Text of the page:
IFMSA has been working in the field of global health education for many years, with the most recent project involving a survey of medical students who have campaigned for more of the subject in their curricula. The coordinator of the small working group currently analysing the results of the survey was also present at the summit and was able to network with parties interested in our work to create a consultation group of experts to help guide this project.

Civil society mobilization for health
One of the topics that could not have been absent from a forum such as the WHS was the Health Workforce with a specific attention towards braindrain. The Global Health workforce crises currently developed to a healthcare workers scarcity of 7.2 million healthcare workers, for 80% of the population. The session recognized the need for a global commitment to strenthen the health workforce for all, as well as improving the working conditions for healthcare professionals as well as students worldwide, to prevent the workforce from decreasing even more. This was also addressed during the opening ceremony of the WHS, where three young leaders including IFMSA spoke out about their fears for healthcare and the need to act. The session recognized the need for civel society engagement and empowerment, as well as the role of and actions taken by medical students. [3.]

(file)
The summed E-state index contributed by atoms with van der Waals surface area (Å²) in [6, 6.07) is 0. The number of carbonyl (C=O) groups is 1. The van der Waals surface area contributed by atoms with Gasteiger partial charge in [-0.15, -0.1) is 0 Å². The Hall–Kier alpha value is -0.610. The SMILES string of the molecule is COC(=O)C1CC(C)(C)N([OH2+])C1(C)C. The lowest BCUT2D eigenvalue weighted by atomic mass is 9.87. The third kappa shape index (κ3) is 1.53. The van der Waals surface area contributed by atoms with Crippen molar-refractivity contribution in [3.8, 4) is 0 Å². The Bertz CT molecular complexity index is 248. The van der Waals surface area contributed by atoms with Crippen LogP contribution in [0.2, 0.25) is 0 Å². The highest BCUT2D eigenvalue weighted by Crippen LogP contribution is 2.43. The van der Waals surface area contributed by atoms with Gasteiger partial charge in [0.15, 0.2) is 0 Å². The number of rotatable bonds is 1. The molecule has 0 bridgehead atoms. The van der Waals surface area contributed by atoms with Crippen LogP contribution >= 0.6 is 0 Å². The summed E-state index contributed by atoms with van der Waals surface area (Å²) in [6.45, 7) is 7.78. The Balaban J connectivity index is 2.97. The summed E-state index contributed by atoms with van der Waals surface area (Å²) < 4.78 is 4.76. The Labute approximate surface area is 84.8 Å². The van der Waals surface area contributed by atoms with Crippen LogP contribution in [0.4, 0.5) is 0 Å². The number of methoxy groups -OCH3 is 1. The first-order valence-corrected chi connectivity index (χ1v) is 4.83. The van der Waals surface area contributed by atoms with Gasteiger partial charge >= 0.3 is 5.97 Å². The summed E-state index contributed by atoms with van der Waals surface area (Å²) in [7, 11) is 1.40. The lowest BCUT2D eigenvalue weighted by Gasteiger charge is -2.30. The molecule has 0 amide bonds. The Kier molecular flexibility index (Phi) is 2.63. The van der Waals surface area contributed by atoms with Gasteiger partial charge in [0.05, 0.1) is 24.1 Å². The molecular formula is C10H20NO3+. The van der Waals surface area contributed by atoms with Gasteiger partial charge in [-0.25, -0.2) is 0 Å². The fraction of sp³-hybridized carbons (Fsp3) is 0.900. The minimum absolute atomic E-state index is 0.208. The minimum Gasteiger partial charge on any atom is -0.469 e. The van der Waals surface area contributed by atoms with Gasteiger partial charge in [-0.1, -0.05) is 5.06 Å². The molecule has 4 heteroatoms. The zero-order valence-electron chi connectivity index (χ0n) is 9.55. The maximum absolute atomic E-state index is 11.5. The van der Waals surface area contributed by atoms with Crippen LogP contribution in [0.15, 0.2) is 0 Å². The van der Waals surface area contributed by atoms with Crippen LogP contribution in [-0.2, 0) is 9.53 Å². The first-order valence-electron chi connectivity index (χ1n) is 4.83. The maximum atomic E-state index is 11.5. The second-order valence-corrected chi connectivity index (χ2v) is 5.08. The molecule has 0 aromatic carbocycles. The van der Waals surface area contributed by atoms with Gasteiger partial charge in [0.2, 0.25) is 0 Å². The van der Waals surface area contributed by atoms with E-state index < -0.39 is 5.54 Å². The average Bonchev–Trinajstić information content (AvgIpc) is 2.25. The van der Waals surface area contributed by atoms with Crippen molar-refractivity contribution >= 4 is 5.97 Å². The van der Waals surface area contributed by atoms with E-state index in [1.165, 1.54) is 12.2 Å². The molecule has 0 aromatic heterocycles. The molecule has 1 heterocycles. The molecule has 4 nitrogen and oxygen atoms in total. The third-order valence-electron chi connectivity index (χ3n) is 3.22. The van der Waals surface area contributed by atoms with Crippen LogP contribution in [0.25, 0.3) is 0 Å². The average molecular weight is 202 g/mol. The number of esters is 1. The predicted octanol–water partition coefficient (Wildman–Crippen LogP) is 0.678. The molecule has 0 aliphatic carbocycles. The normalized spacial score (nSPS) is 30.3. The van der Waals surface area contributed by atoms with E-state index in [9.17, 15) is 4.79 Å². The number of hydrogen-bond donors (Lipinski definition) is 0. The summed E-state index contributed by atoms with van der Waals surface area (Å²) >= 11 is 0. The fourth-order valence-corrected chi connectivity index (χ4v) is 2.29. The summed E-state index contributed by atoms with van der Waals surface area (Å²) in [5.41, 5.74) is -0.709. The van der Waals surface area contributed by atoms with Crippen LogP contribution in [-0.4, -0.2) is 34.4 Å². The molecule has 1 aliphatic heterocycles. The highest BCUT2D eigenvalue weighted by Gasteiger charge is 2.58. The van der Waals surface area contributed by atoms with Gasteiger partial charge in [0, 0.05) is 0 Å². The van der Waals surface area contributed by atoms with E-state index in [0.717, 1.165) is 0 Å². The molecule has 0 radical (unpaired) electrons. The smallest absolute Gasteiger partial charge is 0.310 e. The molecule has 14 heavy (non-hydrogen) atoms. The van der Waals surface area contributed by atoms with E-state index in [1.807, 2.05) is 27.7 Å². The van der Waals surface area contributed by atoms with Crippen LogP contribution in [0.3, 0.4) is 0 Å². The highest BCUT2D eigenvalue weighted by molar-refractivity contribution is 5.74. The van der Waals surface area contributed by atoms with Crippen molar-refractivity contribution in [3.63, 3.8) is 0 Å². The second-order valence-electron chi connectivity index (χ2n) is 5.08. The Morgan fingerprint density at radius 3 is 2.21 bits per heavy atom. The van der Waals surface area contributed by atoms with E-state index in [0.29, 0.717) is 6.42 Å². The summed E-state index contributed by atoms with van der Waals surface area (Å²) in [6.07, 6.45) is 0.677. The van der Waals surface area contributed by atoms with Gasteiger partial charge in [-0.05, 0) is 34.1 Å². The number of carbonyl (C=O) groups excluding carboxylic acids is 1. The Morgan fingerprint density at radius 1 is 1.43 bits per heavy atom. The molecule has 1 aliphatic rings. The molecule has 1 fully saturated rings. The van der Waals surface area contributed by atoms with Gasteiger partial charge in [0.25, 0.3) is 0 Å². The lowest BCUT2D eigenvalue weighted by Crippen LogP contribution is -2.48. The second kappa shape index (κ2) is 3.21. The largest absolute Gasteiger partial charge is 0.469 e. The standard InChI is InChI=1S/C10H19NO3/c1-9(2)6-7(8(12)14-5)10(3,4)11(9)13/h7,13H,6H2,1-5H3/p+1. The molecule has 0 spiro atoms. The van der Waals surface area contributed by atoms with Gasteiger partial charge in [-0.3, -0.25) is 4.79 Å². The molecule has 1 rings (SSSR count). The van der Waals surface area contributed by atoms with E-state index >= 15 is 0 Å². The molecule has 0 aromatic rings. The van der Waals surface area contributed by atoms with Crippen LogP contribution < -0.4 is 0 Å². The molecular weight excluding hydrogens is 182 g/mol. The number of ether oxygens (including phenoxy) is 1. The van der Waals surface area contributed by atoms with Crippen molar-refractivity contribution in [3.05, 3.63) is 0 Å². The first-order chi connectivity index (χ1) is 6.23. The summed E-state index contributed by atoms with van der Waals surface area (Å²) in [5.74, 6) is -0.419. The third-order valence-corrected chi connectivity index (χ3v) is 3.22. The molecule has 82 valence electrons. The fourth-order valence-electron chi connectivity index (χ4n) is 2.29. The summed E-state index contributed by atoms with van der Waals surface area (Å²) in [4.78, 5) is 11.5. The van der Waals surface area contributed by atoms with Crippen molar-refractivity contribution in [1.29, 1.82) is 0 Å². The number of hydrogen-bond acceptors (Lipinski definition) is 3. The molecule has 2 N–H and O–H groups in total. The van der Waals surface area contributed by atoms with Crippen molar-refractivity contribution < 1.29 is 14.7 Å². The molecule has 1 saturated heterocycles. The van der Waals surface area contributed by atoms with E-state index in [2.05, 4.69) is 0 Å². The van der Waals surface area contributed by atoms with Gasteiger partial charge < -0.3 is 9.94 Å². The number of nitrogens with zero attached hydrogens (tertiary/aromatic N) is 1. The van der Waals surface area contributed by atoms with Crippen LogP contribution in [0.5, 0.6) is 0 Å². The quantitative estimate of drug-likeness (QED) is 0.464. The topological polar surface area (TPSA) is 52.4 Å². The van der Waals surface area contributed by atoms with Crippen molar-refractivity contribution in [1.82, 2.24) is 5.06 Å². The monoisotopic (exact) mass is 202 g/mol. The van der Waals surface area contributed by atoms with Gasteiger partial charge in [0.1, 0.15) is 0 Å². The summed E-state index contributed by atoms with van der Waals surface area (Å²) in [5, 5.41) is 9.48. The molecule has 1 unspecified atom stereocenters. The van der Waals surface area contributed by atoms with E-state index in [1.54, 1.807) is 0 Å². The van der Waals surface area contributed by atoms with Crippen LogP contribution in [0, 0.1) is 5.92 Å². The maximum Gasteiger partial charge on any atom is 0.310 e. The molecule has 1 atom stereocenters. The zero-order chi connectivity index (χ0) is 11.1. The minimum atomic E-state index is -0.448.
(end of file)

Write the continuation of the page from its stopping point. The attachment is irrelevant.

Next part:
Social Accountability in Medical Education
The session addressed medicine as a public trust; society trusts medical professionals to place interests of patients and public above all individual doctors and the profession, setting and maintaining standards for competency, adhering to principles of professionalism. We have the obligation to direct educational research to comply with the concerns of the patients and communities that we serve. Medical students should be prepared for a diverse world to function in optimally and be able to recognize ethics issues. We looked into how patient can play a key role in education by creating a collaboration with them instead of a one way treatment relationship. We looked into how medical education is changing over the years, quoting Kr. Sethuraman: “Are we physicians of tomorrow tought by the teachers of today using the curriculum of the past”.